Talking aquaponics at Traders Hill
In the latest RAS Talk episode, Tracy Nazzaro talks all things aquaponics
Recirculating aquaculture is complicated enough without the added technology of a hydroponics system.
That was the initial reaction of Brian Vinci’s professors when he first encountered the idea of aquaponics while he was studying aquaculture engineering in graduate school. Today, Vinci is director of the Freshwater Institute and co-host of RAStech Magazine’s podcast for recirculating aquaculture professionals.
In this latest episode of RAS Talk, Vinci sits down with someone who is thriving at both technologies. Tracy Nazzaro, principal and president of Traders Hill Farm in Florida, shares her expertise in running a sustainable aquaponics agribusiness.
RAS Talk: Tracy, let’s start by having you tell the Traders Hill Farms story; how it started, its production and just the overall marketing of the product.
Tracy Nazzaro: So our mission at Traders Hill Farm is to help people live their best lives by providing access to locally and sustainably grown food. We launched commercial operations in 2015 with a small aquaponics greenhouse system. It has a plant capacity of 20,000 plants a month, so it produces about 5,000 pounds a month of leafy greens… In 2017, we opened this larger facility, which today produces about 25,000 pounds of leafy greens, across the whole facility, a month.
So I have three different aquaponics systems that power of this hydroponic growing operation, we have about 3,000 (tilapia) fish that power that… I would say your professors were absolutely right, in terms of the ratio of what is required for your fish operation and your hydroponic growing operation. That was one of the lessons I would say we learned the hard way… I would say initially, we were way over built, we probably could have powered another six or seven acres of greenhouses with what we had built.
RAS Talk: Tracy, when I was doing my research for this episode, I noticed that Traders Hill has achieved various certifications, including the Safe Quality Food (SQF) status. Could you describe SQF?
Nazzaro: The SQF is part of the Global Food Safety Initiative (GFSI) food safety scheme. So, it’s part of your Global Gap and it is a very rigorous food safety scheme. But for us and where we want to be and our plans, it was really important for us right out of the gate.
So, the SQF Food Safety Scheme is a very comprehensive food safety plan. It’s written and developed specifically for our farm… But our team loves it. That’s our number one core value, which is to live safety. So we live that we are very mindful that we are selling food to the public, so the food safety is very important to us.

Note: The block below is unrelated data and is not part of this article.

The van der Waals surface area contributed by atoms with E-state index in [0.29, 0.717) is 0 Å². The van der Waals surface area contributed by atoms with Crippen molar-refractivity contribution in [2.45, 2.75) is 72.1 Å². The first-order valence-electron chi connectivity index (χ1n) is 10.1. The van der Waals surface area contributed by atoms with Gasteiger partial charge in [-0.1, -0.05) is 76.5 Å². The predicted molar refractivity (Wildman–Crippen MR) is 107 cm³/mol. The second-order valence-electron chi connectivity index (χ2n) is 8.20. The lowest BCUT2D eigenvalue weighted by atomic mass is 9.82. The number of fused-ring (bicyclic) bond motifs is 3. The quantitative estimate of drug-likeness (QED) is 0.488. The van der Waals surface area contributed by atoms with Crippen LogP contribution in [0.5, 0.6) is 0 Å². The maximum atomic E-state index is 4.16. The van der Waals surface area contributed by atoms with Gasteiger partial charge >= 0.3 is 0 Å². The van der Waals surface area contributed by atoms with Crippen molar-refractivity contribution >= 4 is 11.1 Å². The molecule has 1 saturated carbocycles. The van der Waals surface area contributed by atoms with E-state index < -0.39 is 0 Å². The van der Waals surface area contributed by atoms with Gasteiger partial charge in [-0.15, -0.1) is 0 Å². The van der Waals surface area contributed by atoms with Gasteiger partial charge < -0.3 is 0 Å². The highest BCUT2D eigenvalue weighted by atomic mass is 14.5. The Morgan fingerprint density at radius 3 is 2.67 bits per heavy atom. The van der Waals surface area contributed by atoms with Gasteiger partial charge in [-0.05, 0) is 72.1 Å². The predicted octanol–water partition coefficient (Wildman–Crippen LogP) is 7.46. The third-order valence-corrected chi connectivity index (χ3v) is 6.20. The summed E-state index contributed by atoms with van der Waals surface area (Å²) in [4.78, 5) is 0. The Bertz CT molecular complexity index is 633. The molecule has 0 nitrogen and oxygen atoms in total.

RAS Talk: You’ve got a lot of things going on there, both on the fish side and on the hydroponic side. Can you say what your biggest challenges are in operating that system?
Nazzaro: So I would say it’s continually managing that mass balance. So there’s the balance of the weight of the fish, how much they’re being fed versus the cubic feet of the of the coldest media, and what is that that nutrient output. And it’s not like a crockpot where you just set it and forget it because things change.
Tilapia, don’t love the cold weather, it doesn’t hurt them, but they don’t eat as well in the cold weather. If they’re not eating as well, they’re not eliminating as well. And that changes my nutrient outputs… Anytime you have anything living in your system, whether it’s your fish, your beneficial bacteria, or your plants, you’ve got to really manage those oxygen levels. And the fish are the Achilles’ heel.
We live in Florida, we have hurricanes so we have a hurricane plan in place. We have generators on both of our buildings. And then for hurricanes, we actually have backup generators for our generators, because we have found if our fish lose oxygen for one hour, that’s where the stress points begin. If we lose power for one hour, both the younger fish and the older fish get really stressed out and after four hours, you’d lose a whole population. So, you really need to be mindful of making sure that all your equipment’s working.
RAS Talk: How do you see the aquaponics industry landscape in the US and how does Traders Hill Farm fit in?
Nazzaro: Aquaponics, which used to be people thought of it as a hobby business or it’s something really kitschy that you had at your school or in the basement of your university, is now going to be much more commercial. And it’s much more exciting. So I think it’s going play a bigger role in in in the in the food production landscape.
I really like aquaponics. I will admit, there have been times when I’ve wanted to throw in the towel and just go straight hydroponics and nix the fish. However, when you are looking at the cost of fertilizers and inputs that are skyrocketing, it makes my fish look really appealing. And I think just the sustainability aspect of it. If we can get a movement, and get interns, and get people interested in it to keep progressing this on a commercial level, you’ll start to see more of it and it’s pretty exciting.